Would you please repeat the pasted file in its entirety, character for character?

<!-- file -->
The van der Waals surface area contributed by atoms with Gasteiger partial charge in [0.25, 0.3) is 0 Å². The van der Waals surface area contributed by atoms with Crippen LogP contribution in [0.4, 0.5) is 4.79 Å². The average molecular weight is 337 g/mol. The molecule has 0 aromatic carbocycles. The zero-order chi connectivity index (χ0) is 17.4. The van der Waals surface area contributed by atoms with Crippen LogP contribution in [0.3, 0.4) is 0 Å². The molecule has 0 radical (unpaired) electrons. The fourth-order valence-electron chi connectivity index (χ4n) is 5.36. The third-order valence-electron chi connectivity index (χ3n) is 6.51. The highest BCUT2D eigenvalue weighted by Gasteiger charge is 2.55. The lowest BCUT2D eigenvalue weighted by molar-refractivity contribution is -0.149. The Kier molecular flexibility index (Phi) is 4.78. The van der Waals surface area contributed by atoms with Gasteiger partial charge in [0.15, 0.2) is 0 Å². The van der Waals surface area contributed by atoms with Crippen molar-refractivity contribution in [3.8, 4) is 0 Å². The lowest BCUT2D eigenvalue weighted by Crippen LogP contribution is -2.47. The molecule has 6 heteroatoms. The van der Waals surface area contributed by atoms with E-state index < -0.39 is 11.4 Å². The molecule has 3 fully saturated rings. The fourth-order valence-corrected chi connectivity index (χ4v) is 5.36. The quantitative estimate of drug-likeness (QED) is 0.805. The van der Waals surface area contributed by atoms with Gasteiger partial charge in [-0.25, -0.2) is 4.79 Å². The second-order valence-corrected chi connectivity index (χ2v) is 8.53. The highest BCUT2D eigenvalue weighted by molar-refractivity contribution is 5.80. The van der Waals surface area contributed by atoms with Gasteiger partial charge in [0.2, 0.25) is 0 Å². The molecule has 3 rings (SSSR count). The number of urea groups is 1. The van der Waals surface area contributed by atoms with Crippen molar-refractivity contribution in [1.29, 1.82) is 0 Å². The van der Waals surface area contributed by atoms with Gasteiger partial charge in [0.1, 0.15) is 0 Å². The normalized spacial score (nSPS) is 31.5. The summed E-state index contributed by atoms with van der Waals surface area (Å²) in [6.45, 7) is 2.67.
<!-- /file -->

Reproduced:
The van der Waals surface area contributed by atoms with Gasteiger partial charge in [0.25, 0.3) is 0 Å². The van der Waals surface area contributed by atoms with Crippen LogP contribution in [0.4, 0.5) is 4.79 Å². The average molecular weight is 337 g/mol. The molecule has 0 aromatic carbocycles. The zero-order chi connectivity index (χ0) is 17.4. The van der Waals surface area contributed by atoms with Crippen LogP contribution in [0.3, 0.4) is 0 Å². The molecule has 0 radical (unpaired) electrons. The fourth-order valence-electron chi connectivity index (χ4n) is 5.36. The third-order valence-electron chi connectivity index (χ3n) is 6.51. The highest BCUT2D eigenvalue weighted by Gasteiger charge is 2.55. The lowest BCUT2D eigenvalue weighted by molar-refractivity contribution is -0.149. The Kier molecular flexibility index (Phi) is 4.78. The van der Waals surface area contributed by atoms with Gasteiger partial charge in [0.15, 0.2) is 0 Å². The van der Waals surface area contributed by atoms with Crippen molar-refractivity contribution in [3.8, 4) is 0 Å². The lowest BCUT2D eigenvalue weighted by Crippen LogP contribution is -2.47. The molecule has 6 heteroatoms. The van der Waals surface area contributed by atoms with E-state index < -0.39 is 11.4 Å². The molecule has 3 fully saturated rings. The fourth-order valence-corrected chi connectivity index (χ4v) is 5.36. The quantitative estimate of drug-likeness (QED) is 0.805. The van der Waals surface area contributed by atoms with Gasteiger partial charge in [-0.25, -0.2) is 4.79 Å². The second-order valence-corrected chi connectivity index (χ2v) is 8.53. The highest BCUT2D eigenvalue weighted by molar-refractivity contribution is 5.80. The van der Waals surface area contributed by atoms with Gasteiger partial charge in [0.2, 0.25) is 0 Å². The molecule has 3 rings (SSSR count). The number of urea groups is 1. The van der Waals surface area contributed by atoms with Crippen molar-refractivity contribution in [1.29, 1.82) is 0 Å². The van der Waals surface area contributed by atoms with Gasteiger partial charge in [0.1, 0.15) is 0 Å². The normalized spacial score (nSPS) is 31.5. The summed E-state index contributed by atoms with van der Waals surface area (Å²) in [6.45, 7) is 2.67.